L'Amazon is dying and now emits more CO2 than she absorbs. It is becoming more urgent than ever to preserve the other lung of the planet: the ocean. This absorbs almost a third of our CO emissions2 and acts as the main regulator of the climate. We will therefore not win the fight against global warming without preserving wildlife and marine ecosystems.
After an avalanche of climatic disasters this summer, we don't have a minute to lose. In this race against time, the date of September 29, 2022 is crucial: a "trilogue" (the negotiation between the European Commission, the European Parliament and the Council of the Union) on Article 5 of the common fisheries policy will seal the fate of hundreds of French coastal fishermen, weakened, like the marine environment on which they depend, by the daily passage of industrial fishermen who come to the coast to compete with small-scale fishing.
We, French and European deputies, mayors, senators from all political stripes, ask France to use all its diplomatic power on September 29 to win in Brussels the ban on a destructive device that is transforming our seas and our fishing ports. in deserts: the demersal seine.
The demersal seine is a devastating fishing technique, which symbolizes the drift of industrial fisheries, increasingly dependent on technological hyper-efficiency to compensate for the inexorable decline of fish populations. This race for performance results in the concentration of fishing possibilities in the hands of the vessels that consume the most capital, public subsidies and diesel.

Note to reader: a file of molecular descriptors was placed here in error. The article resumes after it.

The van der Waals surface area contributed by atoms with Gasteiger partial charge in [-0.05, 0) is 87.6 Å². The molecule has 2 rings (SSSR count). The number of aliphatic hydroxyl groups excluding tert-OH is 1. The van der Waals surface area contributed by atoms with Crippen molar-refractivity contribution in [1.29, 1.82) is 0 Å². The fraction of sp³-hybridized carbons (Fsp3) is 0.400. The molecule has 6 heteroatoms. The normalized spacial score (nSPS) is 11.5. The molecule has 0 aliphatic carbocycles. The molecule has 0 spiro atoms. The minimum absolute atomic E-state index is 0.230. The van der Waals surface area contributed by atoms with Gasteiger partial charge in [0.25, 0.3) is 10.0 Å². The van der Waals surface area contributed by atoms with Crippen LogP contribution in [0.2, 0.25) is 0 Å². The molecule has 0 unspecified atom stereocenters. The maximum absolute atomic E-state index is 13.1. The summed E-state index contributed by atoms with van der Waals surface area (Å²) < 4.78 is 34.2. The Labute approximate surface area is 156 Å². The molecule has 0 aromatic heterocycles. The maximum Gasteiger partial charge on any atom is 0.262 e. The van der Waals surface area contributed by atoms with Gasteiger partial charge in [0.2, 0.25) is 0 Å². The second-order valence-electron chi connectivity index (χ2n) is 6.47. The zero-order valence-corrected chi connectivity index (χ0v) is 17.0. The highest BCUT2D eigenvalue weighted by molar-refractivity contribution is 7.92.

The scheme is now well known since it is in every way similar to the tragedy of the electric fishing which hit Hauts-de-France and left the port of Dunkirk (North) moribund.
The demersal seine is an anti-ecological and anti-social fishing method that consists of catching fish through a huge cable deployed very quickly on the seabed and on equivalent surfaces, in a single day of fishing by five purse seiners. , on the surface of Paris. Today, about 75 purse seiners are authorized to fish in the Channel. This means that we gave dutch industrialists a blank check to destroy the marine environment around our coast as well as the coastal fishermen of Hauts-de-France and Normandy.
Let's face it: small-scale fishermen will not survive this new industrial attack. There is not a single rational argument to justify supporting the huge Dutch ships which, having emptied the North Sea, have fallen back on the Eastern Channel and are now melting like predators on the Western Channel.
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